Recruiting teachers with HSC certificate
HYDERABAD, April 29: Awami Jamhoori Party leader Abrar Kazi has accused the provincial government of playing with people’s future by planning to recruit 19,000 primary school teachers with intermediate being minimum qualification.
He said the qualification of candidates for teachers’ jobs should at least be graduation and selection should be made either by the Aga Khan Foundation or the Federal Board of Education.
Addressing a news conference at the press club, Mr Kazi rejected the test by the National Testing Service of Sindh University or the Institute of Business Administration (IBA), Sukkur, and appealed to the World Bank and other financial and educational institutions of the US and European countries which extend support for education to ensure that their aid was used appropriately.
He said the state of affairs in the education sector was pathetic and 19,000 teachers with intermediate certificate would ruin generations of Sindhi people.
With the education system in tatters, even a graduate could hardly write a correct sentence in English, he said.
He criticised the selection method and an advertisement of the education department which said a third party would conduct the test.
“Previously, such tests were conducted by Sindh University which had three drawbacks. It was easy to get answers on cellphones for multiple choice questions and 50 per cent marks reserved for viva voce could be used to alter the results in favour of supporters of ruling party,” he said.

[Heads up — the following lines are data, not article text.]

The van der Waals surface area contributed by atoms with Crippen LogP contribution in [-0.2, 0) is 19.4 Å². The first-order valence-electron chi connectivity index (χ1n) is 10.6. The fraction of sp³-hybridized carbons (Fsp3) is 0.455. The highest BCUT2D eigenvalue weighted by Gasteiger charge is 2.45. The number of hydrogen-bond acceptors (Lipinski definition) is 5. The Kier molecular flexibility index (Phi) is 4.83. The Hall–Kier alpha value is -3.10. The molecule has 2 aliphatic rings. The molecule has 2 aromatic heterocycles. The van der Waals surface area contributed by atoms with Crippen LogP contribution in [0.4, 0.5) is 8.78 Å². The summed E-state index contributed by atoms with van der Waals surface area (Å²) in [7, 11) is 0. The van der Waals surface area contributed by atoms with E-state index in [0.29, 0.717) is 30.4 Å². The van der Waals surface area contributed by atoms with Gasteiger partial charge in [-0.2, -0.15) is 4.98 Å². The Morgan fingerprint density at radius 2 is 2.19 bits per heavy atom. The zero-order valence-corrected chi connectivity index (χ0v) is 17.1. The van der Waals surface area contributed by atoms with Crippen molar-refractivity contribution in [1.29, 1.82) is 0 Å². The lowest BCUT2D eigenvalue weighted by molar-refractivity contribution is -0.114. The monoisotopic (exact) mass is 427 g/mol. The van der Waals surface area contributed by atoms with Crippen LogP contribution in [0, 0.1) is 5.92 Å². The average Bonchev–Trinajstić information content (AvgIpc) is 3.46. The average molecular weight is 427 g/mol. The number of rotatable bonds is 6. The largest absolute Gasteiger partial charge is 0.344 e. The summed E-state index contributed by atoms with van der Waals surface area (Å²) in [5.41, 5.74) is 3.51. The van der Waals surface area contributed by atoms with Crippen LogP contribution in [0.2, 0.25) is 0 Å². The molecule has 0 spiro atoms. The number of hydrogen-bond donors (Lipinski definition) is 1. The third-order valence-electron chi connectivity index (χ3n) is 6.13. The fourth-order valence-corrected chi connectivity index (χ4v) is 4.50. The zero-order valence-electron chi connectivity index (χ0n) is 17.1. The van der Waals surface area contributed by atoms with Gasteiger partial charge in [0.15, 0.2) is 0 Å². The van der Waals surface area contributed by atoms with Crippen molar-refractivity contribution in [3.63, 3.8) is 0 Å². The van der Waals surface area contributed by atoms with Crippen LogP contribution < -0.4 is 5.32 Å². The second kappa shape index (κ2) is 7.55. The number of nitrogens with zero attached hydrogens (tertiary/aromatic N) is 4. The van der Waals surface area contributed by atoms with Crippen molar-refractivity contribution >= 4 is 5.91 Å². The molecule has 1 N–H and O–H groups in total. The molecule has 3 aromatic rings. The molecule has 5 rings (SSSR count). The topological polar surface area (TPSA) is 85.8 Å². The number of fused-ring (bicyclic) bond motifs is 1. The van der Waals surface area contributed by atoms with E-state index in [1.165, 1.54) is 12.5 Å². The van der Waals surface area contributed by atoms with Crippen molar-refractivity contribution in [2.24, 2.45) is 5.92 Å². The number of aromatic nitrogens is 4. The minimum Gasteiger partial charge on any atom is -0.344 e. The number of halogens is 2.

Those who passed a simple test based on general knowledge did not necessarily mean they could also be good teachers, the AJP leader said. Assessment of many candidates selected through Sindh University’s testing system showed they should never have been selected, he said.
He said he feared that with elections only a year away the PPP would try to appease its voters by doling out jobs through parliamentarians who would get jobs’ quotas to give them away among their supporters. It had happened during the first tenure of the Benazir Bhutto government when some people inducted as PSTs could not even write their names.
“Children have suffered for more than 30 years because of the flawed policy and the PPP is about to commit the same mistake, which will condemn children to 40 years of ignorance,” he said.
Mr Kazi proposed that the test should be essay-type and not of answers to multiple choice questions. It should compulsorily include demonstration by a candidate to prove his skill to teach. Only 10 marks should be reserved for viva-voce, he said.
He said that each district must have its quota depending on available jobs in area and no district should be allowed to fill jobs with candidates from other areas.
If need be, he said, tests should be conducted over a period of one or more years till suitable candidates were found. If a candidate failed, he should be given six months time to re-appear.
Even teachers from Sri Lanka or Bangladesh could be hired on 10-year contract for teaching English and mathematics to fill the gap, he said.
Mr Kazi appealed to political parties, conscientious citizens and parents of children to raise their voice to stop the PPP government from appointing unqualified teachers and playing with the future of the children of Sindh.
Although education is a devolved subject, the provincial government should take the one-off decision to get services of the Federal Board of Education to make an honest selection of efficient teachers in the larger interest of people of Sindh, he said.